(CNN) — Sweeping up Americans’ telephone records and monitoring Internet activity from overseas are “modest encroachments on privacy” that can help U.S. intelligence analysts disrupt terror activity, President Barack Obama said Friday.
“Nobody is listening to your telephone calls,” he reassured Americans worried about the prospect of government agents listening in on private conversations.
The public commentary on what, until Wednesday, had been top secret programs followed the first public confirmations of the program Thursday by Director of National Security James Clapper, who described the programs as limited, legal and crucial to national security.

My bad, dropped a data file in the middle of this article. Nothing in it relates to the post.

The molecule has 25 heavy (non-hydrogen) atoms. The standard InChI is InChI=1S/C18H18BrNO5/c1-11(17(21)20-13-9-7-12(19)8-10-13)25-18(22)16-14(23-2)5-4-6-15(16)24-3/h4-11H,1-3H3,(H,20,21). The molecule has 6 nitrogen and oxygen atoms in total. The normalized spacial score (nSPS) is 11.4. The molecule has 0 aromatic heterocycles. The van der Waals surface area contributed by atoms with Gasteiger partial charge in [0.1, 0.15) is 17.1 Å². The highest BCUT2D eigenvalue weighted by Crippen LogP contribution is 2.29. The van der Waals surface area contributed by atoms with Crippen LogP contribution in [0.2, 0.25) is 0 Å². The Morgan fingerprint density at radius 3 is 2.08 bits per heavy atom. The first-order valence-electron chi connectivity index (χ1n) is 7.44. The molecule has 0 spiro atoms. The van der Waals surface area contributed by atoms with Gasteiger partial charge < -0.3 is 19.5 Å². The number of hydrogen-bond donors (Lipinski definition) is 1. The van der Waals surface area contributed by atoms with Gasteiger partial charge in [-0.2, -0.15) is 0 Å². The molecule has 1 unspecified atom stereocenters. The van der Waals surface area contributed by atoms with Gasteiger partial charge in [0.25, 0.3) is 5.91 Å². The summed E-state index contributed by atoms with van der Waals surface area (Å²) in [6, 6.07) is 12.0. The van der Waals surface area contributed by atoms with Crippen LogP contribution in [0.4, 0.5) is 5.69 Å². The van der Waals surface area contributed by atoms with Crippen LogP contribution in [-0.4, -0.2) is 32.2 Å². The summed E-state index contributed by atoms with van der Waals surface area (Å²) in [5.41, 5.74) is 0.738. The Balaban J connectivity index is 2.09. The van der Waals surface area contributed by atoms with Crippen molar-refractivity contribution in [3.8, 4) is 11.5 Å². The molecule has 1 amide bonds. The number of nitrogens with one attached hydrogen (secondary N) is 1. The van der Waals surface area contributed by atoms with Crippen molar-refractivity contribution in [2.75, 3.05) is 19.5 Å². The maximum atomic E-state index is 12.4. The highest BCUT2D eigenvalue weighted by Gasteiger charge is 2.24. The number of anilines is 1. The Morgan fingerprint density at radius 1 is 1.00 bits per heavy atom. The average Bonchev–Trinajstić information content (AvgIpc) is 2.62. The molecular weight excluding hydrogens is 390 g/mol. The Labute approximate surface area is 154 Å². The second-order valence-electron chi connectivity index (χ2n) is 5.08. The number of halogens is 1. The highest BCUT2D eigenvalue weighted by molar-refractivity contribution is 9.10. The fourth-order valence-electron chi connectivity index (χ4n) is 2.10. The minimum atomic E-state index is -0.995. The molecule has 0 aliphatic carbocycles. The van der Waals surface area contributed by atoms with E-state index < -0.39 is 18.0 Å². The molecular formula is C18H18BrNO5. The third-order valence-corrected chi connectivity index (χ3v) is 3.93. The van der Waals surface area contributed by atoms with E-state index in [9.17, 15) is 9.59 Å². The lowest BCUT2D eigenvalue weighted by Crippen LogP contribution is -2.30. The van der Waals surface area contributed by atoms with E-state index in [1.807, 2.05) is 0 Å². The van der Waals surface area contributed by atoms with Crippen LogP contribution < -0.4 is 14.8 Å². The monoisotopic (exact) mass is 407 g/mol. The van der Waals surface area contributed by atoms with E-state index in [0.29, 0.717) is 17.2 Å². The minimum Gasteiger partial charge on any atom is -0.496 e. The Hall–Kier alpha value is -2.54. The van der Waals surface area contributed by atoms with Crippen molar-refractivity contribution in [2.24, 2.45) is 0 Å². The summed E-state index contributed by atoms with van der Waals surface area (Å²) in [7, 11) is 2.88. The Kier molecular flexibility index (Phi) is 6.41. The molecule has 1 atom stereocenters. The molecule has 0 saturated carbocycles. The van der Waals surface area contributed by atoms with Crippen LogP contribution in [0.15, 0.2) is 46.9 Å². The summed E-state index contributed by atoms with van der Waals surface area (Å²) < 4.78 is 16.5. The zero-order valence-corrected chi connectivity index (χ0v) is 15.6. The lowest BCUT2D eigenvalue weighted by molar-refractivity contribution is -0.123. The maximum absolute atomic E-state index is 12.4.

Just three months ago, Clapper denied in a congressional hearing that the government was engaged in the mass collection of data on millions of Americans.
In statements issued Thursday, Clapper acknowledged that the United States is collecting domestic telephone records to ferret out terrorist plots.
He also indirectly confirmed the existence of a program using data from some of the world’s biggest online services companies — including Microsoft, Apple, Google, Yahoo and Facebook — to monitor the online activities of non-U.S. residents overseas.
But he said media reports suggesting widespread surveillance of U.S. citizens and their telephone and online habits have it all wrong, and such reports seriously endanger critical programs to protect Americans from terrorists.
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